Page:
What about my 1700's though? Quite a lot of oc head room. I mean these chips could potentially get a 700-800 MHz bump. Btw interesting note: my 2700X at stock is drawing 120-130W in software package power, for 3.95GHz all core. That's 100% more power use than the 1700 but only around 25% more performance. So maybe I won't OC them at all :X
 

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If this is the 1700 and not the 1700x (which includes XFR, which is automatic overclocking) then you can gain a few hundred MHz from bumping it up. The x chips though, are pretty much full tilt out of the box, so you're already past the point of diminishing returns the instant you mess with the settings.

As others have mentioned, though, either way you look at it you're increasing the power draw. That also means increased heat, so you have to have the cooling to handle that, and of course it also means increased heat generated in the house, so if you overclock everything it might get noticeably warmer than if you hadn't. Or your air conditioning is now going to be working harder to keep it cool, resulting is more money spent on the power bill.

As far as generating bad results, that definitely can happen, but if you do the proper stability testing first, it shouldn't. I have a really extreme approach to stability testing compared to the norms these days, bordering madness some people might say... but my rigs never crash (or turn out bad results)!
 
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If this is the 1700 and not the 1700x (which includes XFR, which is automatic overclocking) then you can gain a few hundred MHz from bumping it up. The x chips though, are pretty much full tilt out of the box, so you're already past the point of diminishing returns the instant you mess with the settings.

As others have mentioned, though, either way you look at it you're increasing the power draw. That also means increased heat, so you have to have the cooling to handle that, and of course it also means increased heat generated in the house, so if you overclock everything it might get noticeably warmer than if you hadn't. Or your air conditioning is now going to be working harder to keep it cool, resulting is more money spent on the power bill.

As far as generating bad results, that definitely can happen, but if you do the proper stability testing first, it shouldn't. I have a really extreme approach to stability testing compared to the norms these days, bordering madness some people might say... but my rigs never crash (or turn out bad results)!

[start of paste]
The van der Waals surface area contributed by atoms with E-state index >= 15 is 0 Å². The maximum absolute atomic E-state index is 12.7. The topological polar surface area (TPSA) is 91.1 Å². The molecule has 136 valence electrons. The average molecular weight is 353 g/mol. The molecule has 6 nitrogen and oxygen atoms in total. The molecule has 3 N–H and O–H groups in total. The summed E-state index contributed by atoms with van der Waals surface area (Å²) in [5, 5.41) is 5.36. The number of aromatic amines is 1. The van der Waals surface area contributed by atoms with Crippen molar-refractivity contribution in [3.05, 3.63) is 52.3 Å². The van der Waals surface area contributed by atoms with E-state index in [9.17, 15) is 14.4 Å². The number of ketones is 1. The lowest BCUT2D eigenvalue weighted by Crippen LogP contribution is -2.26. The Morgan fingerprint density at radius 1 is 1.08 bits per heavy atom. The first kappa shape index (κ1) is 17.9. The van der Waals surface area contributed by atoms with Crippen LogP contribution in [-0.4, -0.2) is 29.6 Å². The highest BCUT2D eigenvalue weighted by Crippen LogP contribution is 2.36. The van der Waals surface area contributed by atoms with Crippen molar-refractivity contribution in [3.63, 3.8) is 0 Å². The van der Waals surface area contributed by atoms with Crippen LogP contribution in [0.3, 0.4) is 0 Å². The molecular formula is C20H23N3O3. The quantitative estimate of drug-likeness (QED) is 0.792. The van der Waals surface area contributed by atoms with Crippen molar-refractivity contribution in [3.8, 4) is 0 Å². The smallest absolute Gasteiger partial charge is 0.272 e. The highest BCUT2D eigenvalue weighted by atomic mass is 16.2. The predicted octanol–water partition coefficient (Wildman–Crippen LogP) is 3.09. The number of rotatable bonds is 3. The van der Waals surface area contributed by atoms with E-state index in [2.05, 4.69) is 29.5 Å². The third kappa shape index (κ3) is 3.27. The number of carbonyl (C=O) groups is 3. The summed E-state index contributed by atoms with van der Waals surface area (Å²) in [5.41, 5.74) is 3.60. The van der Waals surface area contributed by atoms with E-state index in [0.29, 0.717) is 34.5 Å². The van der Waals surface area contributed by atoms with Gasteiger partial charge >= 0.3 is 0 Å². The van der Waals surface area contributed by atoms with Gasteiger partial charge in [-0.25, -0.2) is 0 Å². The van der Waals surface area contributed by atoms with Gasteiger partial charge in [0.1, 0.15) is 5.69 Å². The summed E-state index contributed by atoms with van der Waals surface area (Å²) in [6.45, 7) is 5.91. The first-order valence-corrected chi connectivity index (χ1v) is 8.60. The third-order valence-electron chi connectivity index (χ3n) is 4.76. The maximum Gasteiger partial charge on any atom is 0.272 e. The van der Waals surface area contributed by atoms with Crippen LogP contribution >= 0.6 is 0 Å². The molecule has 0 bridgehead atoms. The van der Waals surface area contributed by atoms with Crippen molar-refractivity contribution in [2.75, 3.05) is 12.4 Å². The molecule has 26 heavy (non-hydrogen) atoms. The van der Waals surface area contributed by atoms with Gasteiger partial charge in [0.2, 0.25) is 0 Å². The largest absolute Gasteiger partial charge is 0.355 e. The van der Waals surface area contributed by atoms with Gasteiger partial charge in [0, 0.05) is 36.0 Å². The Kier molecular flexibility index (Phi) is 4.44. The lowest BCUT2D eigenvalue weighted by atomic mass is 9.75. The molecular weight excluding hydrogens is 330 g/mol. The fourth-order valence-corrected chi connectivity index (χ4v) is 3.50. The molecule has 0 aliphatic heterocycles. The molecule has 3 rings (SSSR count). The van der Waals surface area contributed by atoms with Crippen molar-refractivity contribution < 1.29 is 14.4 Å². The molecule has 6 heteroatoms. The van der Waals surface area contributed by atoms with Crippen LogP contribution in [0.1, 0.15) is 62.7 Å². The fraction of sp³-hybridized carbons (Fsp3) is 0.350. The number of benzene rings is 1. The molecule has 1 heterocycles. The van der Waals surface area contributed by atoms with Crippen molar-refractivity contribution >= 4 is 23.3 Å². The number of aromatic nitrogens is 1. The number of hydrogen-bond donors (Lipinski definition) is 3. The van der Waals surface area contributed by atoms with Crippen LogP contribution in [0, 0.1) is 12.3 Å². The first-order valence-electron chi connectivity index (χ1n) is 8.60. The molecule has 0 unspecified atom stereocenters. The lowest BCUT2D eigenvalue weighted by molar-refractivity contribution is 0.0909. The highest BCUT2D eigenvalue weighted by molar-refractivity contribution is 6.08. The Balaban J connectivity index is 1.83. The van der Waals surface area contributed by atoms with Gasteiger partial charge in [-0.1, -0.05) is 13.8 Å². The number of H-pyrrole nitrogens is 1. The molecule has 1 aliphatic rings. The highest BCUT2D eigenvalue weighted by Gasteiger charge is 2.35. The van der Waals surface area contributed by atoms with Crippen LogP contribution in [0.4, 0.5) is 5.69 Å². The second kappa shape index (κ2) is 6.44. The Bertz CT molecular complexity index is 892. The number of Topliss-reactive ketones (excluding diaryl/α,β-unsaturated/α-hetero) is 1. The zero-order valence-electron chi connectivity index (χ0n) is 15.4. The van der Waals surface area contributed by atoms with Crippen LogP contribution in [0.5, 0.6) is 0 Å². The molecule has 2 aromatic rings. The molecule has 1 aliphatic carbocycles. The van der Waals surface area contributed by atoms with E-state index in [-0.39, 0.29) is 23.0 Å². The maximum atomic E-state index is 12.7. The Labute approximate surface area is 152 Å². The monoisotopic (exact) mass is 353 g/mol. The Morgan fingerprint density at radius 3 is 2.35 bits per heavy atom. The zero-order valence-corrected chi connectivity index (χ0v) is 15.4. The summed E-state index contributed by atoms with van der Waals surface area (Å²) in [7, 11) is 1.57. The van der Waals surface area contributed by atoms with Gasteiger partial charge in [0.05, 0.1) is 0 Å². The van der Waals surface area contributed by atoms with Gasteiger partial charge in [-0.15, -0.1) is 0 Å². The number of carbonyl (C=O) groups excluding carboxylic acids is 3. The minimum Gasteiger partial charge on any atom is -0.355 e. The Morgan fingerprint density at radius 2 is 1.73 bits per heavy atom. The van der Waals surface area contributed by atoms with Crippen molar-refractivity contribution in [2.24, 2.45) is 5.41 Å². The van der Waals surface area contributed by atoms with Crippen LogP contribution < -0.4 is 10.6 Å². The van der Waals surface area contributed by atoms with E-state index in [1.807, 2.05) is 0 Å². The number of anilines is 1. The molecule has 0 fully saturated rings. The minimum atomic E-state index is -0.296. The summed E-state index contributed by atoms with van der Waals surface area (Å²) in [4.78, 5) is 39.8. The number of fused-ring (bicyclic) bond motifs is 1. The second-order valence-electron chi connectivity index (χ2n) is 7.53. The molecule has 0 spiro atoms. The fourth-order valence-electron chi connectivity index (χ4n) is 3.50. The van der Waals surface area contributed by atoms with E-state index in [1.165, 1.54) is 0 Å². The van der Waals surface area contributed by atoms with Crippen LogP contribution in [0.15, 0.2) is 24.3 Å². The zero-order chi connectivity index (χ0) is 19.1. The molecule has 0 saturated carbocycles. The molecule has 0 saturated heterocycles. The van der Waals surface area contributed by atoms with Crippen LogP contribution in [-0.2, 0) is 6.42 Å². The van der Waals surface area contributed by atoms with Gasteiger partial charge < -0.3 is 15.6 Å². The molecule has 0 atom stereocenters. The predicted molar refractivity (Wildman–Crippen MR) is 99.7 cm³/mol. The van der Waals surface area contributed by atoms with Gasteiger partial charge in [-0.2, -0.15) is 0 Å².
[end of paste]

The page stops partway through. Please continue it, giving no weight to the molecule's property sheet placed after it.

Yeah they are 1700 non X's. Btw we have no AC, most houses here in UK don't XD so I just keep my window open now. Actually I am considering getting a portable AC unit for the summer.

What would you suggest for stress testing? I usually use prime95 small ffts, CPUz and aida64 extreme stress test

I am tempted to increase core frequency on the 1700's to maybe 3.6 while keeping voltage below 1.1. the stock cooler should handle it
 

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Well, my standard stress test consists of running 100 passes of Linpack Xtreme (the Bootable Linux version). This test tends to weed out a bad OC very quickly, so 100 passes probably isn't necessary (the default 20? would probably work) but I like to do 100 just to be sure.

After that, it's the latest version of Prime95 (including the apparently terrible AVX everyone seems to hate) for 24 hours. I've had an OC pass Linpack Xtreme, only to fail P95 after a disappointingly long period of time (think it was somewhere between 6-8 hours). But if it passes Linpack Xtreme and Prime95 for 24 hours, I call it good.

Note that AVX Prime95 will crank out pretty high temps, higher than what WCG will do. Linpack Xtreme heats it up even more than AVX Prime95. So, whatever temps you see during Linpack Xtreme are likely to be the highest you'll ever see, no matter what you do with your rig. WCG load is lighter, and will produce lower temps than what you see here... so if your temps are acceptable during Linpack Xtreme, you know your WCG temps will be good. For example, I might allow temps between 80-90c during Linpack Xtreme, but only because I know it's the absolute max temp my chip will ever get to. I don't like temps that high, but I'm okay with it during the test. If I saw temps like that while running WCG though, I'd shut it down immediately and start over...

That's just my method, though. Many will tell you I'm insane for doing that... but, like I said before, at least my rigs don't crash and my temps are nice and low when I'm not torturing them.